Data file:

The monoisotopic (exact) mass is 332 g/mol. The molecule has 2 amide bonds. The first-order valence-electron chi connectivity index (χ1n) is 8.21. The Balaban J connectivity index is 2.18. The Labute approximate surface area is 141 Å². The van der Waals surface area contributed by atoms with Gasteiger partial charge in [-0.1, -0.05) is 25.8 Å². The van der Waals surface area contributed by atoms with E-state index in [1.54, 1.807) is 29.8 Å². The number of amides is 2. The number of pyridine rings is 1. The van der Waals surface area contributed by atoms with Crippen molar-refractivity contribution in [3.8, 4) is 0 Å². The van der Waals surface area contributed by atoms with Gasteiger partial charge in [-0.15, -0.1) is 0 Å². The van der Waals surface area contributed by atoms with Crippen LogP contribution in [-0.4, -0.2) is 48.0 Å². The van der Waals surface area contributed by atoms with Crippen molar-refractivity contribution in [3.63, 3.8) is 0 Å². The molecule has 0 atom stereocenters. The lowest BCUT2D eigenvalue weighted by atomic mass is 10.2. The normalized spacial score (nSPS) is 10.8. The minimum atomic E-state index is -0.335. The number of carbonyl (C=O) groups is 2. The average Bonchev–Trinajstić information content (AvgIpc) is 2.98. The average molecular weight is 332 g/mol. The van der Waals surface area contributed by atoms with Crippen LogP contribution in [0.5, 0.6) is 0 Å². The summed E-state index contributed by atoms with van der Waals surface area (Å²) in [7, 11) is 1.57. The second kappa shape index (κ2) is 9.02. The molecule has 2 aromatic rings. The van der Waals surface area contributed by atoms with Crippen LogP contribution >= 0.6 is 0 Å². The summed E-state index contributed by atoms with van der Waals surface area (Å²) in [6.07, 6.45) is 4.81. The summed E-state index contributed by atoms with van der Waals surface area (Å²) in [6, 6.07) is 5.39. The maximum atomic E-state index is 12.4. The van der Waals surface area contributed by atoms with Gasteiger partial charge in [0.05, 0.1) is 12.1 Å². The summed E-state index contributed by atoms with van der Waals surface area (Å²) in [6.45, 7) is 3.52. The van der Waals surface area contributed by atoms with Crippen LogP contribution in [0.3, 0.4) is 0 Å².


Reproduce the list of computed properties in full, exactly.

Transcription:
The monoisotopic (exact) mass is 332 g/mol. The molecule has 2 amide bonds. The first-order valence-electron chi connectivity index (χ1n) is 8.21. The Balaban J connectivity index is 2.18. The Labute approximate surface area is 141 Å². The van der Waals surface area contributed by atoms with Gasteiger partial charge in [-0.1, -0.05) is 25.8 Å². The van der Waals surface area contributed by atoms with E-state index in [1.54, 1.807) is 29.8 Å². The number of amides is 2. The number of pyridine rings is 1. The van der Waals surface area contributed by atoms with Crippen molar-refractivity contribution in [3.8, 4) is 0 Å². The van der Waals surface area contributed by atoms with Gasteiger partial charge in [-0.15, -0.1) is 0 Å². The van der Waals surface area contributed by atoms with Crippen LogP contribution in [-0.4, -0.2) is 48.0 Å². The van der Waals surface area contributed by atoms with Crippen molar-refractivity contribution in [3.63, 3.8) is 0 Å². The molecule has 0 atom stereocenters. The lowest BCUT2D eigenvalue weighted by atomic mass is 10.2. The normalized spacial score (nSPS) is 10.8. The minimum atomic E-state index is -0.335. The number of carbonyl (C=O) groups is 2. The average Bonchev–Trinajstić information content (AvgIpc) is 2.98. The average molecular weight is 332 g/mol. The van der Waals surface area contributed by atoms with Crippen LogP contribution in [0.5, 0.6) is 0 Å². The summed E-state index contributed by atoms with van der Waals surface area (Å²) in [7, 11) is 1.57. The second kappa shape index (κ2) is 9.02. The molecule has 2 aromatic rings. The van der Waals surface area contributed by atoms with Crippen LogP contribution >= 0.6 is 0 Å². The summed E-state index contributed by atoms with van der Waals surface area (Å²) in [6.07, 6.45) is 4.81. The summed E-state index contributed by atoms with van der Waals surface area (Å²) in [6, 6.07) is 5.39. The maximum atomic E-state index is 12.4. The van der Waals surface area contributed by atoms with Gasteiger partial charge in [0.05, 0.1) is 12.1 Å². The summed E-state index contributed by atoms with van der Waals surface area (Å²) in [6.45, 7) is 3.52. The van der Waals surface area contributed by atoms with Crippen LogP contribution in [0.3, 0.4) is 0 Å².